In that post about announcing intent to adopt I wrote:
Remember all the questions you had, internal and external, about adoption before you knew anything about it and don't hold your friends to a higher bar than you would have held yourself before the idea of adopting first crossed your mind.
Now that J is here my attempts to hold that line of grace take more effort than they did before we were connected to a flesh-and-blood child. For example, last weekend Andrew and I were at a party that we attend every year with Andrew's dad. This is usually the only time we see this particular group of friends, most of whom are our parents age. Many folks asked us about J, and what our lives as new parents are like. A few people hadn't heard yet, and it was fun to tell. But somehow I found myself in a conversation, losing my patience with the obviously uninformed and unaware person asking me questions. It is a familiar conversation, and for some reason I usually find myself having it with people who don't know me very well, if at all. It went like this:
Other Person: What happened to her mother?
Me: What do you mean?
OP: Was she a drug addict? Why did she give up her child?
Me: I don't share personal information about J's first mom, but she chose to relinquish J because it was the best option for her child.
OP: I have two children, maybe you can't imagine this because you don't have biological children, but I just can't imagine giving them up.
At this point another less idiotic person cut in and changed the subject, obviously embarrassed at the turn the conversation had taken.
This is the most dramatic example of this conversation that I've had so far, but it seems like the two themes of "was her mother a drug addict" and "as a biological mother of my children I can't imagine a situation where I would let someone else raise my child" keep coming up when white folks get curious about baby J. Both of these themes really piss me off.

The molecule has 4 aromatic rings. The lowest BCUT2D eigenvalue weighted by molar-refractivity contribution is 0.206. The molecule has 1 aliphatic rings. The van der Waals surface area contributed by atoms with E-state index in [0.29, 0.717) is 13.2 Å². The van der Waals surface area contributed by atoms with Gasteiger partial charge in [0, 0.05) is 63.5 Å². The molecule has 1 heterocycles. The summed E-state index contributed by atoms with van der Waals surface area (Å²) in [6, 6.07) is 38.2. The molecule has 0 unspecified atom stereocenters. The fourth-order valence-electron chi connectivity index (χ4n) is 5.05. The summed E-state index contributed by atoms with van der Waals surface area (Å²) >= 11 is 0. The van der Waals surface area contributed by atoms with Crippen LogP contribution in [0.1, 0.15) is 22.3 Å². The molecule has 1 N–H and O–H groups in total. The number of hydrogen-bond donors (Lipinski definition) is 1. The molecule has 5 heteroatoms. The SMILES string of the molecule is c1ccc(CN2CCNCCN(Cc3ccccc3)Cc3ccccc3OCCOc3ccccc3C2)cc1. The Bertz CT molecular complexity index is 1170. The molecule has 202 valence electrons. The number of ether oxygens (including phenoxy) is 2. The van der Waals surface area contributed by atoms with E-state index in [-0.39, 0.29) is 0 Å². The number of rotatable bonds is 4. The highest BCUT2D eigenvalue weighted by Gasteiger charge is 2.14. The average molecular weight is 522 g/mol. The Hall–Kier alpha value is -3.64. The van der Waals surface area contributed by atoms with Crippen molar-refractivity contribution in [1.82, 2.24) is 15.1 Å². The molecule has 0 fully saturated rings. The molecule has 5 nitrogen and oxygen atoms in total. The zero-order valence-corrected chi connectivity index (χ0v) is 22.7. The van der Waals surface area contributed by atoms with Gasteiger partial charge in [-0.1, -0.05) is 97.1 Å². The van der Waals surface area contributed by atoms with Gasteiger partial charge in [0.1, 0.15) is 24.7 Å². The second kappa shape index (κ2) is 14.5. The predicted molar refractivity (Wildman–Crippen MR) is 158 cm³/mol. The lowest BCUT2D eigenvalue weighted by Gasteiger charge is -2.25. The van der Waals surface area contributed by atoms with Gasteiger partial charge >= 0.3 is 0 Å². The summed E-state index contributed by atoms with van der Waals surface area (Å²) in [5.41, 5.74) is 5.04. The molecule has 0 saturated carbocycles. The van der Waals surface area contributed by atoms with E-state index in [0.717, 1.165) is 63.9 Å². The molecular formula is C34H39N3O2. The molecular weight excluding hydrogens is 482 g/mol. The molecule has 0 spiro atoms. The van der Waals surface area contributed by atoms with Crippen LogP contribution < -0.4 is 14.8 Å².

First, I don't share personal information about J's first mom with strangers, especially not strangers who look at my child (or in this case a picture of my child) and jump to drug addict. This is hard for me, because I want to say NO NO NO SHE IS NOT A DRUG ADDICT YOU GIANT RACIST JERK. Sometimes I will, because it is true and saying nothing makes it seem like I am hiding a secret. Or because people need to know that while poverty and drugs are often connected they aren't synonymous and most people in dire economic situations aren't there because they are addicted to drugs. I usually leave off the GIANT RACIST JERK part, though. Even though there is no doubt in my mind that the assumption is racially motivated. If J were white most white people would picture her first mother as a misguided teenager. Because she is black they picture someone else entirely. (For the record, no black person has ever asked me for personal information about Z, or asked in hushed tones if J was "born healthy" or done anything to imply that she is other than beautiful and perfect.)
Second, no - I cannot imagine what it is like to have a biological child. But my inability to imagine parenting a child I have given birth to pales in comparison to the ability of any biological mother I know who is parenting her child to imagine the situation that a woman must be in to face the choice of making an adoption plan. So shut up about it - you are not every woman who has ever given birth. Your experience of biological motherhood doesn't give you any special information or special right to make judgments about anyone else, just because they have also had the experience of giving birth.
Can you tell my patience levels have gone down, since the days when I would happily field all sorts of questions about our then-future adoption?
I have been thinking about this change, and I think it has to do with the person of my daughter and the fiercely protective love I feel for her and anyone connected to her. This especially applies to her first mother, and biological family, who are not here daily in our lives to defend themselves. Despite knowing better I feel surprised when I find myself in interactions like the one mentioned above, where someone feels free to ask about information that is obviously quite personal simply because it pertains to a baby who is too young to know and a woman who must seem, to the inquirers, very far away. I am still happy to educate people, and usually to answer questions about our process and the parts of our adoption story that belong to Andrew and I, or the three of us. But I am much less willing to give nosy inquirers the benefit of the doubt, now that my daughter is here. My margin of grace has definitely shrunk.